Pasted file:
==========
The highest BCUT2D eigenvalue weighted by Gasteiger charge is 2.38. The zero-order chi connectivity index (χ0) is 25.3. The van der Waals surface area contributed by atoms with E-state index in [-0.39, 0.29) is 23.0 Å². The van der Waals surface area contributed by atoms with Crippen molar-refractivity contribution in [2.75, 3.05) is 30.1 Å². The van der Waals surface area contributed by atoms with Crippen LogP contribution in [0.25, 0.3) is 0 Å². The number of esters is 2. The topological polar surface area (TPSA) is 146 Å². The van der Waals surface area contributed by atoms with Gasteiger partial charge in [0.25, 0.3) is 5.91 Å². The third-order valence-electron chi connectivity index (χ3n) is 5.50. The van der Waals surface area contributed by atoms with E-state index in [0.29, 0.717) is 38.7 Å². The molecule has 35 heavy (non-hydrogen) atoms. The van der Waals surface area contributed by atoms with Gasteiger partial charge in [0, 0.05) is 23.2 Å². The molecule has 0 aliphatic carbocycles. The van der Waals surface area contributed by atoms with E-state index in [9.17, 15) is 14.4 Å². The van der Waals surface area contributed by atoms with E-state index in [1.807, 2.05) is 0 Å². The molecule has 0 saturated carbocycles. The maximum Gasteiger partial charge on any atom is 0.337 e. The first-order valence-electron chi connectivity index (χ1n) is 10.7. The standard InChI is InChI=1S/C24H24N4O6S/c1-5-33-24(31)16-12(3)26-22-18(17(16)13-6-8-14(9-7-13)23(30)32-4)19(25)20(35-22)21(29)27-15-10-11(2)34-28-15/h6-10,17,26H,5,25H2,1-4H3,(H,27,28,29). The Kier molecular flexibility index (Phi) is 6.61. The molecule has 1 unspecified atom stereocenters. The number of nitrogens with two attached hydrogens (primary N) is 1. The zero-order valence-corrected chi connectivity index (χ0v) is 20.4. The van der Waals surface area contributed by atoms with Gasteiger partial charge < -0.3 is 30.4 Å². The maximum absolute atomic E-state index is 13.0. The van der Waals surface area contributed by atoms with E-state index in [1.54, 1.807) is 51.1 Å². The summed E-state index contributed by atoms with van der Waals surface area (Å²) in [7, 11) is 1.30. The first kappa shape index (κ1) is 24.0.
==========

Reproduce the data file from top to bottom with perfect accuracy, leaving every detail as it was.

The highest BCUT2D eigenvalue weighted by Gasteiger charge is 2.38. The zero-order chi connectivity index (χ0) is 25.3. The van der Waals surface area contributed by atoms with E-state index in [-0.39, 0.29) is 23.0 Å². The van der Waals surface area contributed by atoms with Crippen molar-refractivity contribution in [2.75, 3.05) is 30.1 Å². The van der Waals surface area contributed by atoms with Crippen LogP contribution in [0.25, 0.3) is 0 Å². The number of esters is 2. The topological polar surface area (TPSA) is 146 Å². The van der Waals surface area contributed by atoms with Gasteiger partial charge in [0.25, 0.3) is 5.91 Å². The third-order valence-electron chi connectivity index (χ3n) is 5.50. The van der Waals surface area contributed by atoms with E-state index in [0.29, 0.717) is 38.7 Å². The molecule has 35 heavy (non-hydrogen) atoms. The van der Waals surface area contributed by atoms with Gasteiger partial charge in [0, 0.05) is 23.2 Å². The molecule has 0 aliphatic carbocycles. The van der Waals surface area contributed by atoms with E-state index in [9.17, 15) is 14.4 Å². The van der Waals surface area contributed by atoms with E-state index in [1.807, 2.05) is 0 Å². The molecule has 0 saturated carbocycles. The maximum Gasteiger partial charge on any atom is 0.337 e. The first-order valence-electron chi connectivity index (χ1n) is 10.7. The standard InChI is InChI=1S/C24H24N4O6S/c1-5-33-24(31)16-12(3)26-22-18(17(16)13-6-8-14(9-7-13)23(30)32-4)19(25)20(35-22)21(29)27-15-10-11(2)34-28-15/h6-10,17,26H,5,25H2,1-4H3,(H,27,28,29). The Kier molecular flexibility index (Phi) is 6.61. The molecule has 1 unspecified atom stereocenters. The number of nitrogens with two attached hydrogens (primary N) is 1. The zero-order valence-corrected chi connectivity index (χ0v) is 20.4. The van der Waals surface area contributed by atoms with Gasteiger partial charge < -0.3 is 30.4 Å². The maximum absolute atomic E-state index is 13.0. The van der Waals surface area contributed by atoms with E-state index in [1.54, 1.807) is 51.1 Å². The summed E-state index contributed by atoms with van der Waals surface area (Å²) in [7, 11) is 1.30. The first kappa shape index (κ1) is 24.0.